This case presents an archetypical example of a case in which the class action mechanism is superior to that of individual litigation of each claim.  Under the TCPA, each person sent an unsolicited fax is entitled to damages in the amount of $ 500.  The cost of obtaining counsel to litigate each case — particularly given the need for discovery — would likely be greater than the expected value of each claim.

It was an error of law to conclude that providing redress for plaintiffs entitled to it by the TCPA would be “unfair” because of the cumulative cost to the defendant, and that therefore a class action was not superior to the individual litigation of the class members’ claims.  Congress has made the judgment that statutory damages in this amount are necessary to compensate those injured by the receipt of unwanted fax advertisements, and to deter this unlawful conduct.  A judge’s determination of superiority under Mass.R.Civ.P. 23(b) may not properly include his or her judgment about the wisdom or propriety of the substantive law under which the plaintiff seeks redress.  Nor may the possibility that the class action mechanism may work successfully as it was intended to by the enacting Legislature in providing appropriate redress by aggregating small recoveries be treated as a factor supporting a conclusion that the class action mechanism would be inferior to individual litigation of those claims.

We agree with the majority of courts to have discussed the issue under various cognate class action provisions and hold that the class action mechanism is a superior avenue for adjudication of claims under 47 U.S.C. § 227 on facts such as these.[3]  Regardless of the proper construction of the cognate Federal and State class action rules, we hold that the superiority prong of Mass.R.Civ.P. 23(b) was met in this case.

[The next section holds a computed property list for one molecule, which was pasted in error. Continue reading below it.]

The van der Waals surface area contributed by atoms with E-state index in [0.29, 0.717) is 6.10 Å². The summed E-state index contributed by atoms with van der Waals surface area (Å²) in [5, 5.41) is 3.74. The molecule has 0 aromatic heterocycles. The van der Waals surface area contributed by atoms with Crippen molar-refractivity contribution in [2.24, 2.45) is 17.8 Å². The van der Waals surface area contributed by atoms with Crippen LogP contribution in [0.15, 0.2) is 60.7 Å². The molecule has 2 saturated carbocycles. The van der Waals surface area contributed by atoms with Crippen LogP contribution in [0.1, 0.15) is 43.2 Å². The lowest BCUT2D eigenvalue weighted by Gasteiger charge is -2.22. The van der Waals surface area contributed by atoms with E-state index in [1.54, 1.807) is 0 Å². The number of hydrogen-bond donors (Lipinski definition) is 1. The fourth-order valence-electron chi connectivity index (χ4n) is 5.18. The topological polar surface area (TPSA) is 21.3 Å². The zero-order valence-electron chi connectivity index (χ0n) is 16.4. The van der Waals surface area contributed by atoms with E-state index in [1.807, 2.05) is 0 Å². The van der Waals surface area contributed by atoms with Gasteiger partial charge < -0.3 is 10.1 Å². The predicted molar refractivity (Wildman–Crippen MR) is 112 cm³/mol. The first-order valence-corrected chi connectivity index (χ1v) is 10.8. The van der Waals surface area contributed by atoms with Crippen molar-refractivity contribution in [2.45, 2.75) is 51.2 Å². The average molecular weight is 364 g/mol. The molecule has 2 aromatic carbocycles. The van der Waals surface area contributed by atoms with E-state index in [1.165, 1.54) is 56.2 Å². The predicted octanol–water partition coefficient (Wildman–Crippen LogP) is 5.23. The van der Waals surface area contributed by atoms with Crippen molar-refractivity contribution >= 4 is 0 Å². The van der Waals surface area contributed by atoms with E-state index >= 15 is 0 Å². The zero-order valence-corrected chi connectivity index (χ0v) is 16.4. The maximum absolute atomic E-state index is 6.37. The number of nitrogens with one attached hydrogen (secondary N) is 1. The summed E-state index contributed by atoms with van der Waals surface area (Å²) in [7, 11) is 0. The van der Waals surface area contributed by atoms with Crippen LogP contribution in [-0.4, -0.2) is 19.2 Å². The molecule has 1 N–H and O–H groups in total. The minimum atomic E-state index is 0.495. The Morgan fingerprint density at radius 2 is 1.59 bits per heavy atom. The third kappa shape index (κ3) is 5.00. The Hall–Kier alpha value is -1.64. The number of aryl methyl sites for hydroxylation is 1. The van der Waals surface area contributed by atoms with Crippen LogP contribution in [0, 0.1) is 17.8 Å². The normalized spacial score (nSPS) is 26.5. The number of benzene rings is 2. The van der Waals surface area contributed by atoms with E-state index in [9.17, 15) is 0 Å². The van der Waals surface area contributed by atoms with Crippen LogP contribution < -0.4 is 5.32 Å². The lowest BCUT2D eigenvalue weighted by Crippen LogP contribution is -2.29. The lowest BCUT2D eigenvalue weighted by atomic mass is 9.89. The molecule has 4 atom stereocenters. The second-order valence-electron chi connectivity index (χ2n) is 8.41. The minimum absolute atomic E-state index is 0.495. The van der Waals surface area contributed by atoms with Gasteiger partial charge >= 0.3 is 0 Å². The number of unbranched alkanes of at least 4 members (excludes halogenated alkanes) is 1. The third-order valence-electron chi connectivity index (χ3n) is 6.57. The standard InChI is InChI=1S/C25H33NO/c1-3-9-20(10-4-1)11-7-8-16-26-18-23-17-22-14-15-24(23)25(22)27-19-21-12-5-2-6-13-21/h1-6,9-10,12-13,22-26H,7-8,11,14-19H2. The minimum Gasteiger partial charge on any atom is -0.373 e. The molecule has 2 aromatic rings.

Except to the extent it dismisses all claims against Charlotte Boedigheimer with prejudice, see note 1, supra, the stipulated judgment entered on May 21, 2013, is vacated.  The order denying the motion for class certification is reversed, and the matter is remanded to the Superior Court for entry of an order certifying the class and for further proceedings consistent with this opinion.

So ordered.

[1] Charlotte Boedigheimer, Around The Globe’s president and sole shareholder, was dismissed below as a defendant, with prejudice.


[2] After entry of the order denying the motion for class certification, the parties entered into an agreed-upon stipulated judgment, the contents of which present no issues on appeal.

[3] Compare Kavu, Inc. v. Omnipak Corp., 246 F.R.D. 642 (W.D. Wash. 2007); Reliable Money Order, Inc. v. McKnight Sales Co., 281 F.R.D. 327 (E.D. Wis. 2012); Vandervort v. Balboa Capital Corp., 287 F.R.D. 554 (C.D. Ca. 2012); Siding & Insulation Co. vs. Combined Ins. Group, Ltd., U.S. Dist. Ct. No. 1:11 CV 1062 (N.D. Ohio Apr. 24, 2012); Van Sweden Jewelers, Inc. vs. 101 VT, Inc., U.S. Dist. Ct., No. 1:10-CV-253 (W.D. Mich. Sept. 19, 2012); Sparkle Hill, Inc. vs. Interstate Mat Corp., U.S. Dist. Ct., No. 11-10271-RWZ (D. Mass. Dec. 18, 2012); St. Louis Heart Center, Inc. vs. Vein Centers for Excellence, Inc., U.S. Dist. Ct., No. 4:12 CV 174 CDP (E.D. Mo. Dec. 11, 2013); C-Mart, Inc. vs. Metropolitan Life Ins. Co., U.S. Dist. Ct., No. 13-80561 (S.D. Fla. Feb. 4, 2014); Michel vs. WM Healthcare Solutions, Inc., U.S. Dist. Ct., No. 1:10-CV-638 (S.D. Ohio Feb. 7, 2014); Arnold Chapman & Paldo Sign & Display Co. vs. Wagener Equities, Inc., U.S. Dist. Ct., No. 09 C 07299 (N.D. Ill. Feb. 11, 2014); Hawk Valley, Inc. vs. Taylor, U.S. Dist. Ct., No. 10-CV-00804 (E.D. Pa. Mar. 31, 2014); ESI Ergonomic Solutions, LLC v. United Artists Theatre Circuit, Inc., 203 Ariz. 94 (2002); Critchfield Physical Therapy v. Taranto Group, Inc., 293 Kan. 285 (2011); Display S., Inc. v. Graphics House Sports Promotions, Inc., 992 So. 2d 510 (La. Ct. App. 2008); Karen S. Little, L.L.C. v. Drury Inns, Inc., 306 S.W.3d 577 (Mo. Ct. App. 2010); Lampkin v. GGH, Inc., 146 P.3d 847 (Okla. Civ. App. 2006); with Forman v. Data Transfer, Inc. 164 F.R.D. 400 (E.D. Pa. 1995); Evans & Green, LLP vs. That’s Great News, LLC, U.S. Dist. Ct., No. 11-3340-CV-S-ODS (W.D. Mo. Oct. 15, 2012); Hammond v. Carnett’s, Inc., 266 Ga. App. 242 (Ga. Ct. App. 2004); Local Baking Prod., Inc. v. Kosher Bagel Munch, Inc., 421 N.J. Super. 268 (App. Div. 2011); Cicero v. U.S. Four, Inc., 2007-Ohio-6600 (Ct. App. 2007); Sal’s Glass Co. vs. Duplicating Methods Co., Conn. Super. Ct., No. HHDCV106016006S (Mar. 11, 2013).